1. Does the program expand solar access? There should be enough PV capacity to satisfy the anticipated demand, with a special focus on ensuring that low and moderate income customers get an equitable share. Incentives, market research, and outreach all come into play in this area.
2. Do rates go down? The best practice for community solar programs is a credit on the ratepayer’s bill, not a premium. Financing the system should be pay-as-you-go, so there are no upfront costs or non-refundable deposits.
3. Is the solar array economical? Utility-led programs should seek economies of scale and land acquisition strategies that minimize development costs.
4. What is the consumer experience? Consumer protections should be built into the plan, and billings should reflect best practices for transparency and ease of payment. The checklist also recommends that subscriptions should be portable within the service territory.
5. Was the program developed competitively? Competition can drive down ratepayer costs and result in a more consumer-friendly program. That being said, communities seeking a solar program should ensure that the developer uses local labor and pays prevailing wages.
6. Can the program be optimized for maximum benefit? By placing PV projects at strategic locations, community solar projects can become key factors in grid resiliency and community development. For example, a PV array located at or near a hospital could be paired with a microgrid, enabling the hospital to island itself in case of a widespread power outage.
7. How does the project complement existing programs? Aside from bringing additional renewable electrons into the grid, community solar projects can pair with other programs like energy efficiency, workforce development, STEM education, and grant programs aimed at helping low income households pay their rates.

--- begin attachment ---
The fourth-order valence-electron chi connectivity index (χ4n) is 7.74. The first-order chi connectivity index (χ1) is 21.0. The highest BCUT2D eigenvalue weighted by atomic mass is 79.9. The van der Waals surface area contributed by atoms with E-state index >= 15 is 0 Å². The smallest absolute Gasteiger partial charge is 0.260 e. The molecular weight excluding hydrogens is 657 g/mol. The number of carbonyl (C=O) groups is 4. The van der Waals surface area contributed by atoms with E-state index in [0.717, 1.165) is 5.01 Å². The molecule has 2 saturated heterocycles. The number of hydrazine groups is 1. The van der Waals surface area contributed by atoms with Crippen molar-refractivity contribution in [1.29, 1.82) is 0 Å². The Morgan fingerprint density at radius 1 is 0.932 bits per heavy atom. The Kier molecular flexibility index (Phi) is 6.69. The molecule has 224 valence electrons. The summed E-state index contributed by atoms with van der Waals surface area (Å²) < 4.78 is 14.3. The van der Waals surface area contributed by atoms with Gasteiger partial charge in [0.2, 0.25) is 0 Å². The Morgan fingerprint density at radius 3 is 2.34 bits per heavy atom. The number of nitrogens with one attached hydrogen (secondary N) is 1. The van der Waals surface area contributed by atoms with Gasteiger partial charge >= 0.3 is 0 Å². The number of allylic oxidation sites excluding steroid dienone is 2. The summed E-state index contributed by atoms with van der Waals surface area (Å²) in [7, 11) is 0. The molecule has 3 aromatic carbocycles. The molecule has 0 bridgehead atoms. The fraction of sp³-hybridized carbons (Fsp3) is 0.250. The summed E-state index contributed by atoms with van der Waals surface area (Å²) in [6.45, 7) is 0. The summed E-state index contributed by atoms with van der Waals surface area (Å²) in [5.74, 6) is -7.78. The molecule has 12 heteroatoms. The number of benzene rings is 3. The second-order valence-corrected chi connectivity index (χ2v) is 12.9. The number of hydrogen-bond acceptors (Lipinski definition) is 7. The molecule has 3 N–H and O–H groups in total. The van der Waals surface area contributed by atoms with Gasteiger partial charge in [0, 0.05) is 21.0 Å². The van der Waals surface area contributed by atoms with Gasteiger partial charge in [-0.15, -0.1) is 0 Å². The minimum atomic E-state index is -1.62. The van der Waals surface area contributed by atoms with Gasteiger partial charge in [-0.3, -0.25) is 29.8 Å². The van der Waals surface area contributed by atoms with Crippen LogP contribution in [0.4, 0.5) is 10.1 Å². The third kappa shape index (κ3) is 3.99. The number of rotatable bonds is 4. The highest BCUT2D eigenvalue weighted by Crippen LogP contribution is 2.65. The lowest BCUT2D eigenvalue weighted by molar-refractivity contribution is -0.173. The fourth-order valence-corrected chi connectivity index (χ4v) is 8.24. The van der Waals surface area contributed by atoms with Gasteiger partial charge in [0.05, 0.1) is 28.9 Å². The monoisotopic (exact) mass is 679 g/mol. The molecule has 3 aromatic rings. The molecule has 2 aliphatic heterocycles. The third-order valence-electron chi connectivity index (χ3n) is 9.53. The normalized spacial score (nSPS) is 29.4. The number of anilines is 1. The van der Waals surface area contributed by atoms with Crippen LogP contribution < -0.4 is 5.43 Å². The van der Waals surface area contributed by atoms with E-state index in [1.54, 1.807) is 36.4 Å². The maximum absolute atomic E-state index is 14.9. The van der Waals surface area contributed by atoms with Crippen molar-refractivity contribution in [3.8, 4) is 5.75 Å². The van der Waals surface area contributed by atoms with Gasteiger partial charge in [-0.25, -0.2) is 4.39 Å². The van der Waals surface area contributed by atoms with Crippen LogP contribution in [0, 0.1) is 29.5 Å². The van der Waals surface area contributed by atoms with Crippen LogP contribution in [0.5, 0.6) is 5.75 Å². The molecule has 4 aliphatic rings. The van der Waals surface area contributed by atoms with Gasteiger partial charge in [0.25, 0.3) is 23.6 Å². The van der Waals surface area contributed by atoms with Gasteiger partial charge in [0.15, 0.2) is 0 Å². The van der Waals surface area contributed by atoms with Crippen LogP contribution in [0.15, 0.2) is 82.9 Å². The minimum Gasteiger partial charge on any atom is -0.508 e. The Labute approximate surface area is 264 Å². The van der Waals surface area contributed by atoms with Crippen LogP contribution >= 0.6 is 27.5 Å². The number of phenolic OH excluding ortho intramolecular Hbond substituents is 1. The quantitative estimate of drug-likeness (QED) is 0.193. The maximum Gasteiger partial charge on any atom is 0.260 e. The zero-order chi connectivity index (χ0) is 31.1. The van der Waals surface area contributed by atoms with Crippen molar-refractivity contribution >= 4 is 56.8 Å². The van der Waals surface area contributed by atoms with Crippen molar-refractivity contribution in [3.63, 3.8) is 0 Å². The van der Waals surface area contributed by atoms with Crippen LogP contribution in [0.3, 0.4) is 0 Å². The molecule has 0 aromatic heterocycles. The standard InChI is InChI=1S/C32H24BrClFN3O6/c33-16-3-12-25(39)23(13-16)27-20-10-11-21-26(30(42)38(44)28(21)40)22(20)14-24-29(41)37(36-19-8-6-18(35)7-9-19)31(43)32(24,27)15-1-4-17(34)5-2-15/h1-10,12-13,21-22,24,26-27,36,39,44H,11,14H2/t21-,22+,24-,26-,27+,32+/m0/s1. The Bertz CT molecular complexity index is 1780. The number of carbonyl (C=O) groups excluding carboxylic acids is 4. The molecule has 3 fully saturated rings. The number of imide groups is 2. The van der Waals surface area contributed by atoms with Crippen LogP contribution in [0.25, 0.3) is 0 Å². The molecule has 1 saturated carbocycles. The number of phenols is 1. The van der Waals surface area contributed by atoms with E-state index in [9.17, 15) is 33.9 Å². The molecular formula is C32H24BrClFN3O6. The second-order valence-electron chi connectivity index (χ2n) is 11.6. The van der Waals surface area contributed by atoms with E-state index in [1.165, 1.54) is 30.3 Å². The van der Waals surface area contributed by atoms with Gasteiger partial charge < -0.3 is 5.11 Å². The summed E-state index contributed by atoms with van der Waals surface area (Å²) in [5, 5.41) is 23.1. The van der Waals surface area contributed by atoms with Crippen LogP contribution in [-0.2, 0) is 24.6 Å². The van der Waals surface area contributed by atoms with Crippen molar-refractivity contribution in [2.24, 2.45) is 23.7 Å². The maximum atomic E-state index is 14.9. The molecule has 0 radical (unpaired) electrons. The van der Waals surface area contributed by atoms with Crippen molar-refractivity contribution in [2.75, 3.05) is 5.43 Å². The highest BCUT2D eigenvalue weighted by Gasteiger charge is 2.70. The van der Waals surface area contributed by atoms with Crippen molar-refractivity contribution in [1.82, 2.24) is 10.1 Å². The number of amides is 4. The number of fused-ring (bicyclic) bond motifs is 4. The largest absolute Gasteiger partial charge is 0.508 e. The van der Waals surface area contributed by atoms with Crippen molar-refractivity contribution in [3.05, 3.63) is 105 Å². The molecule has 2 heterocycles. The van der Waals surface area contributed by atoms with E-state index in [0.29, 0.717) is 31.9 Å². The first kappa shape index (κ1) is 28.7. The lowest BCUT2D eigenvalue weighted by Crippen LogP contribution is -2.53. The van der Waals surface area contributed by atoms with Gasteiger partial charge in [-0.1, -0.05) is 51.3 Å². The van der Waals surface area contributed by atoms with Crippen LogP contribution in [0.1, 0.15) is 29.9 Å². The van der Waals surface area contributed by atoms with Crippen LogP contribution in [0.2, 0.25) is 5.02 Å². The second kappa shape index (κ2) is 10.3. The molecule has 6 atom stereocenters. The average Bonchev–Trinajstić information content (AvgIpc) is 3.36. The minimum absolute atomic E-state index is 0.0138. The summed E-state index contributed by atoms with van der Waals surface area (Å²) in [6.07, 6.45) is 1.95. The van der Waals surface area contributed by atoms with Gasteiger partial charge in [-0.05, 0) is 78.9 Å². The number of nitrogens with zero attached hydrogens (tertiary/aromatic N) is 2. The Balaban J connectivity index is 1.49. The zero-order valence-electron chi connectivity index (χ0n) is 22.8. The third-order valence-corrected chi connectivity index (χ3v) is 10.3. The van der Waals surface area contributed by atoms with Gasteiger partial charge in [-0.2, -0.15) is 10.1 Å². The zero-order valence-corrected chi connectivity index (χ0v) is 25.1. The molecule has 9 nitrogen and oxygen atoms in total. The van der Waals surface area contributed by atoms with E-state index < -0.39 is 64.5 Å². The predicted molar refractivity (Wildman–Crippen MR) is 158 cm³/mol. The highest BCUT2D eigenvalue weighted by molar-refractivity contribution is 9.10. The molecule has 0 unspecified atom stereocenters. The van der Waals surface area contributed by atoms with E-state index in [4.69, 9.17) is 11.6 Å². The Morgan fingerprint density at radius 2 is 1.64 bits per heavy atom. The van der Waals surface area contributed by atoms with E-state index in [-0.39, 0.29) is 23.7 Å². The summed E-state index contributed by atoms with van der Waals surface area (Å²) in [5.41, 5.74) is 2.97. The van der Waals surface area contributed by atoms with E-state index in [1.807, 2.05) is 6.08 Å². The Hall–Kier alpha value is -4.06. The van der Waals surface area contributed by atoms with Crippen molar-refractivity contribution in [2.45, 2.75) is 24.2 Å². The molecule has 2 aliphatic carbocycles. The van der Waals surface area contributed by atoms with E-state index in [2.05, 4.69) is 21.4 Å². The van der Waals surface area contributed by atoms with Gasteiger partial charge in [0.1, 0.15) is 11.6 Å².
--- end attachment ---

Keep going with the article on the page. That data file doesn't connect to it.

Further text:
Onward And Upward For US Solar Power
Look for more community solar programs to get up and running as more cities hop aboard the 100% renewable energy train. If all goes according to plan, that will have a significant impact on the US energy landscape.
According to IREC, the installed capacity of community solar adds up to just 1 gigawatt at this time, and it could ramp up to the 50-80 gigawatt range within the next 10 years or so.
That’s just community solar. Another pathway for accelerating the solar revolution is community choice aggregation. This platform enables local governments to negotiate large scale renewable energy buys through their utility. It’s only available in a handful of states so far, but the potential for acquiring more clean energy while lowering utility rates is beginning to attract attention among other states.
As for a national policy promoting the solar industry, there’s plenty of that, too (despite you-know-who and his pro-coal rhetoric). Among the many (many) solar initiatives in the works backed by US taxpayer dollars, earlier the year the US Department of Energy launched the SolSmart program with the aim of helping communities accelerate solar adoption.
Administered by the Solar Foundation, the program helps local governments streamline their solar permitting processes and foster competition in the local marketplace.
What was that thing about bringing back all the coal jobs?
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Photo (cropped): via IREC.